While friends hung soaked blankets and sleeping bags, Sarah dried out the rope bridges. Her hexagon necklace glowing, she twisted her hands, as if wringing out the braided hemp, and imagined the water inside them draining. Droplets rained down from the bridges, and they regained their shape. She was deep in concentration, finishing the final bridge, when she heard a gleeful yelp, and looked up to see Levvy run pell-mell across the clearing, and throw her arms around her parents.
The light in Sarah’s hexagon necklace faded; the Dwight family’s tender reunion reminded her of her fight with her father. In the clearing, Murdock and Fern were giving an animated account of their journey to Burnubbee Mountain and back. Sarah, feeling anxious and antisocial, didn’t join the happy, curious audience. She took a nap instead, slept through dinner, and woke when the sun’s orange circle was grazing the horizon and the meeting gong rang.
Awash with apprehension, Sarah took the trail down to Sassamatta Lake. Most of the villagers sat on driftwood benches by the shore, but Tony Spellings was skipping rocks across the flat surface of the lake. He glanced up at her briefly, nodded, and returned his attention to the water. Sarah’s heart sank, and she wished she’d sought him out earlier in the day.
“Ah, Sarah! Excellent, excellent.” Spex said, and he thrust a long, intricately carved stick into her hands. This was the talking stick, a yellow cedar branch, oiled to a warm sheen, with a dozen faces carved into its surface. Eleven faces were wide-eyed listeners; the twelfth, at the top of the stick, was an open-mouthed speaker. During Sunset Council, only the person holding the talking stick was allowed to speak.
“I can’t lead this council,” Sarah protested. “It’s my future we’re debating.”
Spex blinked behind his cracked spectacles. “My goodness—right you are, Sarah Spellings,” he said. He reclaimed the talking stick, shuffled over to a prominent rock, and climbed up clumsily to its surface. Sarah joined Quinn and Levvy on a length of driftwood. Tony Spellings, his hands clasped tightly in his lap, sat beside a glowering Ichamus Nickel, and a timid-looking Pietro. Charlie Crow stood beside Spex’s rock, surveying the gathering with serious intent. The lake was suffused with golden evening light, and birds sang in the trees along the shore.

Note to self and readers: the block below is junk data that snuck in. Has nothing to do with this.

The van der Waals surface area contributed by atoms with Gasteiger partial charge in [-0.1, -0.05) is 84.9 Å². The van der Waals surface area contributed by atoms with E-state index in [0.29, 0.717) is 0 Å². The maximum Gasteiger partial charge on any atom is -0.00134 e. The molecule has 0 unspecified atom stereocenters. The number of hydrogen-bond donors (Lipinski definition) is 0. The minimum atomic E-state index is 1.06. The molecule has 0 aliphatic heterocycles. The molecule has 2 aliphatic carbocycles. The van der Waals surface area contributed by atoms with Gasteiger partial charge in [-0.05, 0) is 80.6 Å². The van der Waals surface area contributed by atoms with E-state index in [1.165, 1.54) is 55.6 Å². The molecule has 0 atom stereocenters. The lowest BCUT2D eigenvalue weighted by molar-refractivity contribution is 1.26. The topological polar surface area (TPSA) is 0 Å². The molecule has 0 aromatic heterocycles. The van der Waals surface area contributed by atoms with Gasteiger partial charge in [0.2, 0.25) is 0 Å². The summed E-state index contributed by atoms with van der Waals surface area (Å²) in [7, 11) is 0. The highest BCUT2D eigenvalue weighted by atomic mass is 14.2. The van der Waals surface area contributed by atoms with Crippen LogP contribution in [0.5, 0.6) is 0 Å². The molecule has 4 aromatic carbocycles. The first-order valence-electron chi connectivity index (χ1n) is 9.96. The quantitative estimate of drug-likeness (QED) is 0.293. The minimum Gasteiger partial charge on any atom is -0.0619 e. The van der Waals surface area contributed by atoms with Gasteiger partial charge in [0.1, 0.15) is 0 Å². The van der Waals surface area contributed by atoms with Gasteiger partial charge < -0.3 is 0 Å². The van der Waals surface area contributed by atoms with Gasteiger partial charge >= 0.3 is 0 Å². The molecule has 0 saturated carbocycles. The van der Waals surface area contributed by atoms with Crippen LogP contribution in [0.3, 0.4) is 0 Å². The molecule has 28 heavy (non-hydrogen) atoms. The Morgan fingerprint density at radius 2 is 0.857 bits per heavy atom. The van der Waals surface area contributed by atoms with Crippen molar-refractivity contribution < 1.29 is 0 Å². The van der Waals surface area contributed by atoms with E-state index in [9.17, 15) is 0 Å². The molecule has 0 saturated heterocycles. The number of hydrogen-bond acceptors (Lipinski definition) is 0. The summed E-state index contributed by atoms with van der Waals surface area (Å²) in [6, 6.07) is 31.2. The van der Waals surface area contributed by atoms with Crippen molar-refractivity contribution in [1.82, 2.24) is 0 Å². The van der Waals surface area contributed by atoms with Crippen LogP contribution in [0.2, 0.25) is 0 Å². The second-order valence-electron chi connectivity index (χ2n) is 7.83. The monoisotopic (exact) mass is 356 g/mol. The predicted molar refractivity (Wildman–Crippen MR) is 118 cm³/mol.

“Gracious good evening to one and all!” Spex gave his unruly beard a nervous tug. “Allow me to remind you of Sunset Council rules. Only the person holding the talking stick may speak. When everyone who wishes to has spoken, there will be a show-of hands vote for this proposition: be it resolved that Sassamatta Grove send a delegation, led by Sarah Spellings, to Quessnell Raft. A ‘yes’ vote supports this proposition; a ‘no’ vote counts against it. Charlie Crow, please get us started.”
Charlie grasped the talking stick and stood up proudly. “My people are water-dwellers of the Cariboo region. They sent me here to ask for your help. We’re asking Sarah Spellings to come to Quessnell Raft, and use her powers to help us overcome the Cariboo Posse. We are not meek, and we will fight alongside her. Rafters are archers, runners, and paddlers. We are strong fighters, and loyal friends. Our goal is to defeat the Posse, and for Sarah to be safely home before winter.”
Doug Dwight raised his hand, and took the talking stick from Spex. The length of wood seemed small and breakable in his powerful, suntanned hands. “We have enemies, too. By sending you Sarah, we leave ourselves open to attack, and put ourselves at risk. Your request is selfish and short-sighted. How can you promise to keep Sarah safe, when you almost died coming here?”